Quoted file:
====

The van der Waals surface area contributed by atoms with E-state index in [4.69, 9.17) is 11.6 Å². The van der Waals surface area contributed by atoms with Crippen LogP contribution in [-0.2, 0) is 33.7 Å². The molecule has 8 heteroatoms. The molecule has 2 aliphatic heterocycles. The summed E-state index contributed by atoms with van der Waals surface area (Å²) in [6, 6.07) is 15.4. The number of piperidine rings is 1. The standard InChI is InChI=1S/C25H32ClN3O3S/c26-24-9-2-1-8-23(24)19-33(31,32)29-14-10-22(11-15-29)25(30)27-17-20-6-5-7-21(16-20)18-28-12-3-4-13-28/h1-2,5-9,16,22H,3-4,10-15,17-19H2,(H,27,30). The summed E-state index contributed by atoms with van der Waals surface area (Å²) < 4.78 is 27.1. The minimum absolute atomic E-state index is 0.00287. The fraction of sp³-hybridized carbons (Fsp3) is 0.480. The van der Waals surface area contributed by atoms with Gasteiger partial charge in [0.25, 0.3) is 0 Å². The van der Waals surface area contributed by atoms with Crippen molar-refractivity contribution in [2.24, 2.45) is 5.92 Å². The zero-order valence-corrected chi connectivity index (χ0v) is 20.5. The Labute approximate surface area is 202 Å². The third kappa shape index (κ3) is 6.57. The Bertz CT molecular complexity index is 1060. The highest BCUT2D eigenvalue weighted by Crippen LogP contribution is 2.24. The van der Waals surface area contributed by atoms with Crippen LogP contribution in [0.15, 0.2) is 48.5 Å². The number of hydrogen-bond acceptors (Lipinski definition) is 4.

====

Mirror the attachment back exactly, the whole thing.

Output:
The van der Waals surface area contributed by atoms with E-state index in [4.69, 9.17) is 11.6 Å². The van der Waals surface area contributed by atoms with Crippen LogP contribution in [-0.2, 0) is 33.7 Å². The molecule has 8 heteroatoms. The molecule has 2 aliphatic heterocycles. The summed E-state index contributed by atoms with van der Waals surface area (Å²) in [6, 6.07) is 15.4. The number of piperidine rings is 1. The standard InChI is InChI=1S/C25H32ClN3O3S/c26-24-9-2-1-8-23(24)19-33(31,32)29-14-10-22(11-15-29)25(30)27-17-20-6-5-7-21(16-20)18-28-12-3-4-13-28/h1-2,5-9,16,22H,3-4,10-15,17-19H2,(H,27,30). The summed E-state index contributed by atoms with van der Waals surface area (Å²) < 4.78 is 27.1. The minimum absolute atomic E-state index is 0.00287. The fraction of sp³-hybridized carbons (Fsp3) is 0.480. The van der Waals surface area contributed by atoms with Gasteiger partial charge in [0.25, 0.3) is 0 Å². The van der Waals surface area contributed by atoms with Crippen molar-refractivity contribution in [2.24, 2.45) is 5.92 Å². The zero-order valence-corrected chi connectivity index (χ0v) is 20.5. The Labute approximate surface area is 202 Å². The third kappa shape index (κ3) is 6.57. The Bertz CT molecular complexity index is 1060. The highest BCUT2D eigenvalue weighted by Crippen LogP contribution is 2.24. The van der Waals surface area contributed by atoms with Crippen LogP contribution in [0.15, 0.2) is 48.5 Å². The number of hydrogen-bond acceptors (Lipinski definition) is 4.